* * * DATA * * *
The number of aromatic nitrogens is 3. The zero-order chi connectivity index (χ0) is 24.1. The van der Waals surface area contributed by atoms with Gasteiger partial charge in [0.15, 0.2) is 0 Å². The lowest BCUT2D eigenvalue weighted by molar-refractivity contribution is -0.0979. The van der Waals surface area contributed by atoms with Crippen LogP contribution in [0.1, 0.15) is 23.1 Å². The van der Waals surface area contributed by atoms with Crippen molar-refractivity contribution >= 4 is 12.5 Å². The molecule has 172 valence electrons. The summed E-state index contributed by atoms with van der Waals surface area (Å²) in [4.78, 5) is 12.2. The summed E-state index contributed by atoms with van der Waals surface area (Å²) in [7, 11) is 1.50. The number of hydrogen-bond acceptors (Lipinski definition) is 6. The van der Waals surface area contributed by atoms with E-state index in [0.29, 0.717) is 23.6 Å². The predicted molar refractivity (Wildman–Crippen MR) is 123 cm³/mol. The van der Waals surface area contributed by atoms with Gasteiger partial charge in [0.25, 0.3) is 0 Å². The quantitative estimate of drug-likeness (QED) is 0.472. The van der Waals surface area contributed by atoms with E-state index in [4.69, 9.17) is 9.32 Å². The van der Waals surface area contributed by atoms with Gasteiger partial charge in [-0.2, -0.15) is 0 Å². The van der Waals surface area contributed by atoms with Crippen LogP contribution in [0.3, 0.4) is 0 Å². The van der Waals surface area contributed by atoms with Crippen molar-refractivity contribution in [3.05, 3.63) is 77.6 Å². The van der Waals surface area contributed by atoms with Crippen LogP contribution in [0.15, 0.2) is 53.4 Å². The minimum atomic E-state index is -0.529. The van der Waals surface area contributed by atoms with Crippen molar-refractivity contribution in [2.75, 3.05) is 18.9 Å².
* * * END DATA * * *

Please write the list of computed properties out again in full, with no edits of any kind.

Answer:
The number of aromatic nitrogens is 3. The zero-order chi connectivity index (χ0) is 24.1. The van der Waals surface area contributed by atoms with Gasteiger partial charge in [0.15, 0.2) is 0 Å². The lowest BCUT2D eigenvalue weighted by molar-refractivity contribution is -0.0979. The van der Waals surface area contributed by atoms with Crippen LogP contribution in [0.1, 0.15) is 23.1 Å². The van der Waals surface area contributed by atoms with Crippen molar-refractivity contribution >= 4 is 12.5 Å². The molecule has 172 valence electrons. The summed E-state index contributed by atoms with van der Waals surface area (Å²) in [4.78, 5) is 12.2. The summed E-state index contributed by atoms with van der Waals surface area (Å²) in [7, 11) is 1.50. The number of hydrogen-bond acceptors (Lipinski definition) is 6. The van der Waals surface area contributed by atoms with E-state index in [0.29, 0.717) is 23.6 Å². The predicted molar refractivity (Wildman–Crippen MR) is 123 cm³/mol. The van der Waals surface area contributed by atoms with Gasteiger partial charge in [0.25, 0.3) is 0 Å². The quantitative estimate of drug-likeness (QED) is 0.472. The van der Waals surface area contributed by atoms with E-state index in [4.69, 9.17) is 9.32 Å². The van der Waals surface area contributed by atoms with Gasteiger partial charge in [-0.2, -0.15) is 0 Å². The van der Waals surface area contributed by atoms with Crippen LogP contribution in [0.3, 0.4) is 0 Å². The van der Waals surface area contributed by atoms with Crippen molar-refractivity contribution in [3.05, 3.63) is 77.6 Å². The van der Waals surface area contributed by atoms with Crippen LogP contribution in [0.15, 0.2) is 53.4 Å². The minimum atomic E-state index is -0.529. The van der Waals surface area contributed by atoms with Crippen molar-refractivity contribution in [2.75, 3.05) is 18.9 Å².